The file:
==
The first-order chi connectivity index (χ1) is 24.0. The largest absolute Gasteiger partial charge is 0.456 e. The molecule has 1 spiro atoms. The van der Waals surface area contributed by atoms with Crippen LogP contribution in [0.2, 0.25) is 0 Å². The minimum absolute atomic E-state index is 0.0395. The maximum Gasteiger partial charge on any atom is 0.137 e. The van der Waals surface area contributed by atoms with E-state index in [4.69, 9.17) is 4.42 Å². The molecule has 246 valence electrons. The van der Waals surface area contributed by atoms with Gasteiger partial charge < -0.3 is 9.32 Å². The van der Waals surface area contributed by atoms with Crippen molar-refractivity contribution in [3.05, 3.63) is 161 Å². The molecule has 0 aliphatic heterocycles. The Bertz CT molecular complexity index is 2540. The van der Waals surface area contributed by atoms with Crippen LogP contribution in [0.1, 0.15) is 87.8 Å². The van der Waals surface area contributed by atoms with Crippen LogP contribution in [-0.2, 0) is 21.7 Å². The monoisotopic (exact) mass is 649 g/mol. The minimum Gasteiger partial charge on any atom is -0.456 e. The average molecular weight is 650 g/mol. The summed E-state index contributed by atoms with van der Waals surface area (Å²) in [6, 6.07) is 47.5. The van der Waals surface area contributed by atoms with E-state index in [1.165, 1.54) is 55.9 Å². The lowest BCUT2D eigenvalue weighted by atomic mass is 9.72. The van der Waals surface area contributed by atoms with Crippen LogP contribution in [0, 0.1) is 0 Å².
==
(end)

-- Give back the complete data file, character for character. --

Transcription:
The first-order chi connectivity index (χ1) is 24.0. The largest absolute Gasteiger partial charge is 0.456 e. The molecule has 1 spiro atoms. The van der Waals surface area contributed by atoms with Crippen LogP contribution in [0.2, 0.25) is 0 Å². The minimum absolute atomic E-state index is 0.0395. The maximum Gasteiger partial charge on any atom is 0.137 e. The van der Waals surface area contributed by atoms with E-state index in [4.69, 9.17) is 4.42 Å². The molecule has 246 valence electrons. The van der Waals surface area contributed by atoms with Gasteiger partial charge < -0.3 is 9.32 Å². The van der Waals surface area contributed by atoms with Crippen molar-refractivity contribution in [3.05, 3.63) is 161 Å². The molecule has 0 aliphatic heterocycles. The Bertz CT molecular complexity index is 2540. The van der Waals surface area contributed by atoms with Crippen LogP contribution in [0.1, 0.15) is 87.8 Å². The van der Waals surface area contributed by atoms with Crippen LogP contribution in [-0.2, 0) is 21.7 Å². The monoisotopic (exact) mass is 649 g/mol. The minimum Gasteiger partial charge on any atom is -0.456 e. The average molecular weight is 650 g/mol. The summed E-state index contributed by atoms with van der Waals surface area (Å²) in [6, 6.07) is 47.5. The van der Waals surface area contributed by atoms with E-state index in [1.165, 1.54) is 55.9 Å². The lowest BCUT2D eigenvalue weighted by atomic mass is 9.72. The van der Waals surface area contributed by atoms with Crippen LogP contribution in [0, 0.1) is 0 Å².